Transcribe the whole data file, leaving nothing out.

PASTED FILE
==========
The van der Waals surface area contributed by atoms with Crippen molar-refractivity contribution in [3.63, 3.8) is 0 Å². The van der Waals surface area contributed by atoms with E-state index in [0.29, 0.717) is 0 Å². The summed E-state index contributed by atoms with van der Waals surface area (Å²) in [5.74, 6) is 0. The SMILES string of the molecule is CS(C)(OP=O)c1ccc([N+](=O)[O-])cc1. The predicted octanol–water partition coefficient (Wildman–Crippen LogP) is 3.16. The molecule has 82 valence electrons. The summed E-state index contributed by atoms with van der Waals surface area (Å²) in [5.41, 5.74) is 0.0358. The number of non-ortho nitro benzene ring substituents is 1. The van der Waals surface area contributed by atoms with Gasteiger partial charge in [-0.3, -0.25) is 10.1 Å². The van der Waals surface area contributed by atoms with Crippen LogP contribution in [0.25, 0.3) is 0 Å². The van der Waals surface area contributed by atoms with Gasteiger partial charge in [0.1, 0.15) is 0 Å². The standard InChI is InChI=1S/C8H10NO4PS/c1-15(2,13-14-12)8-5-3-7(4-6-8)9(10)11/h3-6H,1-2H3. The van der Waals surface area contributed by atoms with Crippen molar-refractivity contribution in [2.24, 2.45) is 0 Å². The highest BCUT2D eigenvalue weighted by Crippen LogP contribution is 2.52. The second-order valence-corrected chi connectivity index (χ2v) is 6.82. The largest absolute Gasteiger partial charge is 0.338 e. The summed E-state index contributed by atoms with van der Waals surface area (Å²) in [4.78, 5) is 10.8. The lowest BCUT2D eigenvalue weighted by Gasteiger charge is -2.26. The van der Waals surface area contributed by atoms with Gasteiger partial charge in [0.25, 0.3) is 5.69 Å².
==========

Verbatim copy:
The van der Waals surface area contributed by atoms with Crippen molar-refractivity contribution in [3.63, 3.8) is 0 Å². The van der Waals surface area contributed by atoms with E-state index in [0.29, 0.717) is 0 Å². The summed E-state index contributed by atoms with van der Waals surface area (Å²) in [5.74, 6) is 0. The SMILES string of the molecule is CS(C)(OP=O)c1ccc([N+](=O)[O-])cc1. The predicted octanol–water partition coefficient (Wildman–Crippen LogP) is 3.16. The molecule has 82 valence electrons. The summed E-state index contributed by atoms with van der Waals surface area (Å²) in [5.41, 5.74) is 0.0358. The number of non-ortho nitro benzene ring substituents is 1. The van der Waals surface area contributed by atoms with Gasteiger partial charge in [-0.3, -0.25) is 10.1 Å². The van der Waals surface area contributed by atoms with Crippen LogP contribution in [0.25, 0.3) is 0 Å². The van der Waals surface area contributed by atoms with Gasteiger partial charge in [0.1, 0.15) is 0 Å². The standard InChI is InChI=1S/C8H10NO4PS/c1-15(2,13-14-12)8-5-3-7(4-6-8)9(10)11/h3-6H,1-2H3. The van der Waals surface area contributed by atoms with Crippen molar-refractivity contribution in [2.24, 2.45) is 0 Å². The highest BCUT2D eigenvalue weighted by Crippen LogP contribution is 2.52. The second-order valence-corrected chi connectivity index (χ2v) is 6.82. The largest absolute Gasteiger partial charge is 0.338 e. The summed E-state index contributed by atoms with van der Waals surface area (Å²) in [4.78, 5) is 10.8. The lowest BCUT2D eigenvalue weighted by Gasteiger charge is -2.26. The van der Waals surface area contributed by atoms with Gasteiger partial charge in [0.25, 0.3) is 5.69 Å².